Poster Presentations: Wednesday, November 3, 2010 |

The Effect of Antioxidant Intake on Pulmonary Function in Chronic Lung Disease Is Moderated by Gender FREE TO VIEW

Mohammad S. Khan, DO; Rachel Pohle-Krauza, PhD; Michele McCarroll, PhD; Matthew L. Krauza, MD
Author and Funding Information

Summa Health System, Akron City Hospital, Akron, OH

Chest. 2010;138(4_MeetingAbstracts):488A. doi:10.1378/chest.10055
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PURPOSE: The objective of this study was to assess habitual dietary intake of antioxidants in a sample of patients with Chronic Obstructive Pulmonary Disease (COPD). A secondary aim was to examine the relationship between these dietary variables and pulmonary function as measured by Forced Vital Capacity (FVC).

METHODS: Twenty participants (13 female, 7 male) completed a take-home, self-administered, food frequency questionnaire (FFQ) in order to assess habitual dietary intake of Vitamins A, C, D, E and Selenium (i.e. usual intakes within the past 12 months). Nutrient data were compared to nationally-recognized guidelines (Dietary Reference Intakes [DRIs]). Participants also underwent assessment of pulmonary function. Data were analyzed using SAS 9.1. Descriptive statistics were used to show the mean and range for micronutrient intakes, and frequencies were used to compare nutrient intakes of participants to previously-established normative values. The general linear model was used to test for effects of nutrient intake as a categorical covariate (i.e. over or under the DRI value for each nutrient; Deficient, DE or Not Deficient, NDE), gender (male or female) and all interactions of these variables, with a primary endpoint of FVC.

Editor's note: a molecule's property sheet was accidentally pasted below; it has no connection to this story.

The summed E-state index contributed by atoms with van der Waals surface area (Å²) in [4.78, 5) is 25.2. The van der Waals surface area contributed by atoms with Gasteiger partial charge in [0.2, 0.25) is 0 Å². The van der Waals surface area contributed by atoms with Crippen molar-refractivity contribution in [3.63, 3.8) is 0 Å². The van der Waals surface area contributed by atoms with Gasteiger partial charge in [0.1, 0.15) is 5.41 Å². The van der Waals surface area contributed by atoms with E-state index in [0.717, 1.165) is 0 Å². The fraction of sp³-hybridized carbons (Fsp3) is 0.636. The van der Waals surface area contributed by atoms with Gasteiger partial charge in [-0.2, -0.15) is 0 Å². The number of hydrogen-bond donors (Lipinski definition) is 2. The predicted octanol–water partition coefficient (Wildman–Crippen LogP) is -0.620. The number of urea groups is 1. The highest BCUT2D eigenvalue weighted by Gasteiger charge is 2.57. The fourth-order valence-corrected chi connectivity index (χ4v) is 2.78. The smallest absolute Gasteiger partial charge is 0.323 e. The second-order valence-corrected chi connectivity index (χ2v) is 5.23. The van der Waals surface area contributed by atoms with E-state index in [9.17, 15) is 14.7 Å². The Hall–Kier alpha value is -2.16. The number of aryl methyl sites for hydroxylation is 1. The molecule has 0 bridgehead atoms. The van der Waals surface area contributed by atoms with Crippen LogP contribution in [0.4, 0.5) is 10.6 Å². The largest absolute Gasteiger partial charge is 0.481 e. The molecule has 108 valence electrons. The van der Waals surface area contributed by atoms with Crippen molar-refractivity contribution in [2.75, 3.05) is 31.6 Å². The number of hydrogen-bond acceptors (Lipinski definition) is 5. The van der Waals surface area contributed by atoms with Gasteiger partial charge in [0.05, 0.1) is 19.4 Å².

RESULTS: Results of the analysis showed 25%, 45%, 90%, 55%, and 70% of participants had deficient intakes of Selenium, Vitamin C, Vitamin E, Vitamin A and Vitamin D respectively. Main effects of deficiency status were found for Selenium where FVC was decreased in those participants who were DE (compared to NDE). Two-way interactions of deficiency status and gender were found for Vitamins A, C, and D, where FVC was lower in the DE compared to NDE groups in male, but not female, participants.

CONCLUSION: The contribution of antioxidant deficiency to decreased lung function in COPD patients appears to be more pronounced in men compared to women. Further studies examining the effect of antioxidant intake and gender on lung function in COPD are warranted.

CLINICAL IMPLICATIONS: Strategies for dietary modification and supplementation should be considered in patients with COPD.

DISCLOSURE: Mohammad Khan, No Financial Disclosure Information; No Product/Research Disclosure Information

12:45 PM - 2:00 PM




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